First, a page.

That’s right: anyone can be a censor! However, censorship is only unconstitutional if the government does it.

It’s all because of the specific language of the First Amendment: “Congress shall make no law… abridging the freedom of speech…” So the government and the people who work for it, generally speaking, can’t interfere with expression. When evaluating free expression, courts have two principles guiding them:

  1. No matter how many people are insulted or upset by a message, the government can’t restrict the message just because it’s disagreeable or unpopular. This idea is known as content neutrality.
  2. The government can, however, censor a message if it believes the message directly advocates or causes harm to society. This, building on our social mores, is legally why material like child pornography officially can be labeled obscene and get someone arrested; it’s why we’re not supposed to yell “Fire!” in a really crowded theater when there is no flame. It’s also why a man wearing a jacket that read “Fuck the Draft” into a courthouse was upheld as constitutionally A-OK. The f-bomb may be profane, but Cohen v. California (1971) held that it carried no immediate threat of violence or harm.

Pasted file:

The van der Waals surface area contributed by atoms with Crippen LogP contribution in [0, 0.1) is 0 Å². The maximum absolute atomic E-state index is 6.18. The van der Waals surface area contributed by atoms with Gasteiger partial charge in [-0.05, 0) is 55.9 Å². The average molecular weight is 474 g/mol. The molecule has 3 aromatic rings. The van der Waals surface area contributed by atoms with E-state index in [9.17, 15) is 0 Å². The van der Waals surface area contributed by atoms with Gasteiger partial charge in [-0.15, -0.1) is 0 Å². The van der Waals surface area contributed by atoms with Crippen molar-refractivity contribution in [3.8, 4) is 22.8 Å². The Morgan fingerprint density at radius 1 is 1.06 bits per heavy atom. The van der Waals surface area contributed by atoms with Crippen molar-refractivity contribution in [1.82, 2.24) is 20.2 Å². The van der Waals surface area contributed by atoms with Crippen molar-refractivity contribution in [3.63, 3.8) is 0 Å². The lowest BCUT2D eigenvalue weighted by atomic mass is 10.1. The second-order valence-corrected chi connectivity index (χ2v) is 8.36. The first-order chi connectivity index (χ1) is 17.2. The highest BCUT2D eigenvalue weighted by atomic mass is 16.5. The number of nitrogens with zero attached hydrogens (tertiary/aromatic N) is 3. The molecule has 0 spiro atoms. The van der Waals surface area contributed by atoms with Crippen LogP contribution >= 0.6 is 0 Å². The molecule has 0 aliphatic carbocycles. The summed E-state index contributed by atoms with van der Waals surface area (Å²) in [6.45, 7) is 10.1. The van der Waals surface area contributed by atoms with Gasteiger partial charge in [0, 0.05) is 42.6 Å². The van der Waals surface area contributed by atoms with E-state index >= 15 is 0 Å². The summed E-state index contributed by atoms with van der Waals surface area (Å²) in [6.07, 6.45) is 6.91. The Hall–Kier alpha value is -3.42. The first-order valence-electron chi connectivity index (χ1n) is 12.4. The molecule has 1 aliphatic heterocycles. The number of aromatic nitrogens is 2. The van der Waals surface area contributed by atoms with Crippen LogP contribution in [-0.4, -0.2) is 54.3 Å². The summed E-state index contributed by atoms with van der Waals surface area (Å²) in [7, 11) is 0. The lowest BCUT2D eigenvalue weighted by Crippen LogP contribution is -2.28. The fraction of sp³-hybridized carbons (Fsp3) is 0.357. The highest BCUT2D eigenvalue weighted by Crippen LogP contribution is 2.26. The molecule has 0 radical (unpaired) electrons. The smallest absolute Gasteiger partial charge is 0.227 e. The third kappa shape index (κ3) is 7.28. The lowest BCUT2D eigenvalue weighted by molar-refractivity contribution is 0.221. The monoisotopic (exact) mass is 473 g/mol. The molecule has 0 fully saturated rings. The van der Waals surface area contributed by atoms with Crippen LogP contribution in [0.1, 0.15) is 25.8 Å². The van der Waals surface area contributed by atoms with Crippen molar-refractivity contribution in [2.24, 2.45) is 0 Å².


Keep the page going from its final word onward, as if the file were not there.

In contrast, privately owned institutions and groups of individuals are allowed to call for the removal of language or boycott businesses with messages they find objectionable. As the American Civil Liberties Union points out, that’s part of their freedom of expression.

But it brings up what may be the most difficult aspect of censorship, which is answering a tricky question:

What qualifies as objectionable?

I Object! And So Do I! And…

And I can’t give you a clear answer as to what people will find objectionable or offensive. As I said earlier, limits vary by individuals. I can, however, give you some examples.

Items like t-shirts and silicone bracelets, which are a big part of life here at QLP, are vehicles of expression; they carry messages. As such, they’ve created some controversy in the past:

  • Last year, the Austin Police Association in Austin, Texas, began to sell a t-shirt as a fundraiser. The front of the shirt featured the APA’s logo; the back featured a quote that read, “A society that makes war with its police should be prepared to make peace with its criminals.” The shirt was first made available a few months after controversy arose around an Austin detective’s fatal shooting of a citizen. The shirt was unavailable for a short while after a public outcry but currently is listed for sale again on the APA’s site.
  • Over the past few years, several schools in the U.S. and Canada have banned silicone bracelets from the Keep-A-Breast Foundation that were sold to support breast cancer research. The bracelets read, “I [heart] boobies.” In one instance, two students at Easton Area Middle School near Allentown, Pennsylvania, were given in-school suspensions and prohibited from going to the school’s winter dance when they refused to stop wearing the bracelets. Later, however, their mothers sued, and last year federal courts ruled in favor of the girls’ freedom of expression.